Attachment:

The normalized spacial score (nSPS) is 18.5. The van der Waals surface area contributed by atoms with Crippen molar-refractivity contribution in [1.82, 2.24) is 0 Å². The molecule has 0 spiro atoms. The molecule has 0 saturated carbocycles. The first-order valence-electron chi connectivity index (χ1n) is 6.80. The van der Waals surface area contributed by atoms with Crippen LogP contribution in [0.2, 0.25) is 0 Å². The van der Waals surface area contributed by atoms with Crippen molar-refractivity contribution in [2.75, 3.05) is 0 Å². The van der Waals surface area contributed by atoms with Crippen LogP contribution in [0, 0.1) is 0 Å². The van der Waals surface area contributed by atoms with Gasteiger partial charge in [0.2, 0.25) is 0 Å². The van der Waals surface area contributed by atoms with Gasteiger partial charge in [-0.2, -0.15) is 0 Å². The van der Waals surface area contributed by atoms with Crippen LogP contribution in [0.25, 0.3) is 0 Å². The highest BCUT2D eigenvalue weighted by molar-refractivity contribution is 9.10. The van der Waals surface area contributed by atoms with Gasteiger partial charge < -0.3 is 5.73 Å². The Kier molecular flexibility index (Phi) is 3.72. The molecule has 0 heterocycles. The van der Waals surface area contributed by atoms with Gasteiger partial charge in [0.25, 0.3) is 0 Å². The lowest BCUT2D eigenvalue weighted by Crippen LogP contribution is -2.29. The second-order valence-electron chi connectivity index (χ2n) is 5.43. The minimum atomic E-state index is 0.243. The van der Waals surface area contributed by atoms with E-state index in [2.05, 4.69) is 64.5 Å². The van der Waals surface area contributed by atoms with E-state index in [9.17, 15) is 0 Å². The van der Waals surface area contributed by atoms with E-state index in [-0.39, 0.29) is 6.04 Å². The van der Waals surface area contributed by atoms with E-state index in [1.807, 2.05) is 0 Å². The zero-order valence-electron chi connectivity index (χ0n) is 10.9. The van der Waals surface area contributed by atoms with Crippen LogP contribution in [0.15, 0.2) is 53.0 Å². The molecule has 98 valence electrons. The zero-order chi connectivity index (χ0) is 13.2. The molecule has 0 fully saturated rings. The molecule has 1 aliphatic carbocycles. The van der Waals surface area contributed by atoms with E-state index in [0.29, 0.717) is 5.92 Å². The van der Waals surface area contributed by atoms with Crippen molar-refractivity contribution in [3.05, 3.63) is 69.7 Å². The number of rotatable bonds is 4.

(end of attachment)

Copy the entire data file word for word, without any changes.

The normalized spacial score (nSPS) is 18.5. The van der Waals surface area contributed by atoms with Crippen molar-refractivity contribution in [1.82, 2.24) is 0 Å². The molecule has 0 spiro atoms. The molecule has 0 saturated carbocycles. The first-order valence-electron chi connectivity index (χ1n) is 6.80. The van der Waals surface area contributed by atoms with Crippen LogP contribution in [0.2, 0.25) is 0 Å². The van der Waals surface area contributed by atoms with Crippen molar-refractivity contribution in [2.75, 3.05) is 0 Å². The van der Waals surface area contributed by atoms with Crippen LogP contribution in [0, 0.1) is 0 Å². The van der Waals surface area contributed by atoms with Gasteiger partial charge in [0.2, 0.25) is 0 Å². The van der Waals surface area contributed by atoms with Gasteiger partial charge in [-0.2, -0.15) is 0 Å². The van der Waals surface area contributed by atoms with Crippen LogP contribution in [0.25, 0.3) is 0 Å². The highest BCUT2D eigenvalue weighted by molar-refractivity contribution is 9.10. The van der Waals surface area contributed by atoms with Gasteiger partial charge < -0.3 is 5.73 Å². The Kier molecular flexibility index (Phi) is 3.72. The molecule has 0 heterocycles. The van der Waals surface area contributed by atoms with Gasteiger partial charge in [0.25, 0.3) is 0 Å². The lowest BCUT2D eigenvalue weighted by Crippen LogP contribution is -2.29. The second-order valence-electron chi connectivity index (χ2n) is 5.43. The minimum atomic E-state index is 0.243. The van der Waals surface area contributed by atoms with E-state index in [2.05, 4.69) is 64.5 Å². The van der Waals surface area contributed by atoms with E-state index in [9.17, 15) is 0 Å². The van der Waals surface area contributed by atoms with E-state index in [-0.39, 0.29) is 6.04 Å². The van der Waals surface area contributed by atoms with E-state index in [1.807, 2.05) is 0 Å². The zero-order valence-electron chi connectivity index (χ0n) is 10.9. The van der Waals surface area contributed by atoms with Crippen LogP contribution in [0.15, 0.2) is 53.0 Å². The molecule has 98 valence electrons. The zero-order chi connectivity index (χ0) is 13.2. The molecule has 0 fully saturated rings. The molecule has 1 aliphatic carbocycles. The van der Waals surface area contributed by atoms with E-state index in [0.29, 0.717) is 5.92 Å². The van der Waals surface area contributed by atoms with Crippen molar-refractivity contribution in [3.05, 3.63) is 69.7 Å². The number of rotatable bonds is 4.